Gospel-focused rapper Lecrae makes music with a purpose pulled straight from his real life. While that helps give people a realistic blueprint on how to get out of their darkest times, it also means he must pull from his own to truly connect with people beyond their ears.

“For ‘Cry For You,’ I was in the studio, and I was low, man. I had this manager who managed a lot of major rap artists pressuring me a little bit, saying, ‘You might need to lay off of the faith talk,’” Lecrae told REVOLT. “While writing ‘Cry For You,’ it started to come out. That’s when my friends said, ‘My man ain't good.’”

In this installment of “Studio Sessions,” the Grammy-winning, barrier-breaking rapper explains the three-hour conversations he had with Waka Flocka Flame, what fans can expect from his upcoming album, and the surprising people who end up in his sessions. Check out the exclusive interview below.

You’ve been making music for over 20 years. What do you remember about your first recording session?

The earliest sessions I remember were making a lot of the scratch records for my project in my apartment at the time. I made all the beats on this MP7 drum machine and would record by going into my closet, honestly. I’d be recording those lyrics, hoping that somebody would appreciate them. Back then, when we used to go to the studio, we had to pay for the sessions in two-hour blocks. We didn't have that much money back then. I had to hurry up. I made sure I had my verse ready when I hit the booth, so it would take me no time to knock it out. I knew I was on the clock. Even to this day, I still feel like I'm on the clock. I'm in and out. They tell me, “You’re One Take Jake” because I've already worked on it in my head.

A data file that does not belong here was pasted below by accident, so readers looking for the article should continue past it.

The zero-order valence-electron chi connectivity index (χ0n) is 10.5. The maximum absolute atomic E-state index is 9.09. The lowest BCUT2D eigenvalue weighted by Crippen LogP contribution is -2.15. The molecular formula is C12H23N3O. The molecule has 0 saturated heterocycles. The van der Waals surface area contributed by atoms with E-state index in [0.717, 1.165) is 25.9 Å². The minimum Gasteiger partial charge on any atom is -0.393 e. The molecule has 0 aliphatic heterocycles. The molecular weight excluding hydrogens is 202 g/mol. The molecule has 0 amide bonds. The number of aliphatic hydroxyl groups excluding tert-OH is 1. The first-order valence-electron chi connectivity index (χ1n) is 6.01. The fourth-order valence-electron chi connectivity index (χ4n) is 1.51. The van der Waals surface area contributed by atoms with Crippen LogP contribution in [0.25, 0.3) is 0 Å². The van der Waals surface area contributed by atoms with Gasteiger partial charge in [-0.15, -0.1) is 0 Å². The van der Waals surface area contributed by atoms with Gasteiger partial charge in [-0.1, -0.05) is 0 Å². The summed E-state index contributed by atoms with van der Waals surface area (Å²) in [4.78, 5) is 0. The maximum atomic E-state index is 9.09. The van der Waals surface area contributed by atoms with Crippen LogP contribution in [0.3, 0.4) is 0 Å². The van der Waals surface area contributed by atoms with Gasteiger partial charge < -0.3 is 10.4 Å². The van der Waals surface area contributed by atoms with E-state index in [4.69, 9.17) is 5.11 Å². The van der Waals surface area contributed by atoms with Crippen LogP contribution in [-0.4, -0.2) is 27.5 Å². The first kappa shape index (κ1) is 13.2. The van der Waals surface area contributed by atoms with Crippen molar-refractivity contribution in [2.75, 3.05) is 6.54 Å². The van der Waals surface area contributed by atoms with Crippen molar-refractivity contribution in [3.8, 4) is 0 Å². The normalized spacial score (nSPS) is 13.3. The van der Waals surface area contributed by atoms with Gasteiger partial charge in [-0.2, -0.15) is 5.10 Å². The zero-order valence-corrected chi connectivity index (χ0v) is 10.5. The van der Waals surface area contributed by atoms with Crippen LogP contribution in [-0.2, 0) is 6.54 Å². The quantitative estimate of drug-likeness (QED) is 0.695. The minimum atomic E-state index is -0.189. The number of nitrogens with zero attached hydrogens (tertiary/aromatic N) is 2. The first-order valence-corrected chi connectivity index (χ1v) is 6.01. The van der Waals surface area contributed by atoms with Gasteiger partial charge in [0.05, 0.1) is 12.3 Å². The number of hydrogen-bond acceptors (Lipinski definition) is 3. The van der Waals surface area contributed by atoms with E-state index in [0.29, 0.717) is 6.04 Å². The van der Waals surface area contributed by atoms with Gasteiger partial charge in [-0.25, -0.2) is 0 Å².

Last year marked the 10th anniversary of your Gravity project becoming the first LP by a rapper to win the Grammy for Best Gospel Album. What were the memorable sessions from that time?

The whole album was memorable. We rented a house with a studio in Atlanta. We did the whole album in there. In the house, we’d go from room to room to work. There would be a producer in this room working on a track. Another producer is working on a track in another room. I loved what I heard and started writing in my head. The song “Tell The World” was the last song on the project. I was excited to knock that out. That was the first time I did a whole project in one setting and space. I felt like it was done in two weeks.

You deal with some heavy topics in your music. Did any of those songs make you cry while making them?

The whole All Things Work Together album is tough for me to listen to because the album was made in the darkest season of my life. There were some moments in the beginning when we cooked up songs like “Blessings” with Ty Dolla Sign and “Whatchu Mean” with Aha Gazelle that were positive. But, there were some very low songs like “Cry For You” and “I'll Find You.” For “Cry For You,” I was in the studio, and I was low, man. I had this manager who managed a lot of major rap artists pressuring me a little bit, saying, “You might need to lay off of the faith talk.”